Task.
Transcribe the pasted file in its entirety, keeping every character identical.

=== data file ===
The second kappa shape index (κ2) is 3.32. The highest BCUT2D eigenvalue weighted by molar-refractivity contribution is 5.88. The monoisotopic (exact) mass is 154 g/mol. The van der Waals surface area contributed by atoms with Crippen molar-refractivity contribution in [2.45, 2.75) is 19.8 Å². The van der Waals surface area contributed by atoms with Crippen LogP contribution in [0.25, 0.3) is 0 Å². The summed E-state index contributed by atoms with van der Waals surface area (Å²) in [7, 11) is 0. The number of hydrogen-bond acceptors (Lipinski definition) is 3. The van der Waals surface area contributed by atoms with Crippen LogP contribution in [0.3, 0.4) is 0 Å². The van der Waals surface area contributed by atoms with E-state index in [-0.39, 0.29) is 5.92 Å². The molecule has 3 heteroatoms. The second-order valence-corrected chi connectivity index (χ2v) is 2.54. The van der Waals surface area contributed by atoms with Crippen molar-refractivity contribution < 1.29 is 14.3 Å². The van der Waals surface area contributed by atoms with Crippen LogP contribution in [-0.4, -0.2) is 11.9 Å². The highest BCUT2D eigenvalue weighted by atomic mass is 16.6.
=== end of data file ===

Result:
The second kappa shape index (κ2) is 3.32. The highest BCUT2D eigenvalue weighted by molar-refractivity contribution is 5.88. The monoisotopic (exact) mass is 154 g/mol. The van der Waals surface area contributed by atoms with Crippen molar-refractivity contribution in [2.45, 2.75) is 19.8 Å². The van der Waals surface area contributed by atoms with Crippen LogP contribution in [0.25, 0.3) is 0 Å². The summed E-state index contributed by atoms with van der Waals surface area (Å²) in [7, 11) is 0. The number of hydrogen-bond acceptors (Lipinski definition) is 3. The van der Waals surface area contributed by atoms with Crippen LogP contribution in [0.3, 0.4) is 0 Å². The van der Waals surface area contributed by atoms with E-state index in [-0.39, 0.29) is 5.92 Å². The molecule has 3 heteroatoms. The second-order valence-corrected chi connectivity index (χ2v) is 2.54. The van der Waals surface area contributed by atoms with Crippen molar-refractivity contribution < 1.29 is 14.3 Å². The van der Waals surface area contributed by atoms with Crippen LogP contribution in [-0.4, -0.2) is 11.9 Å². The highest BCUT2D eigenvalue weighted by atomic mass is 16.6.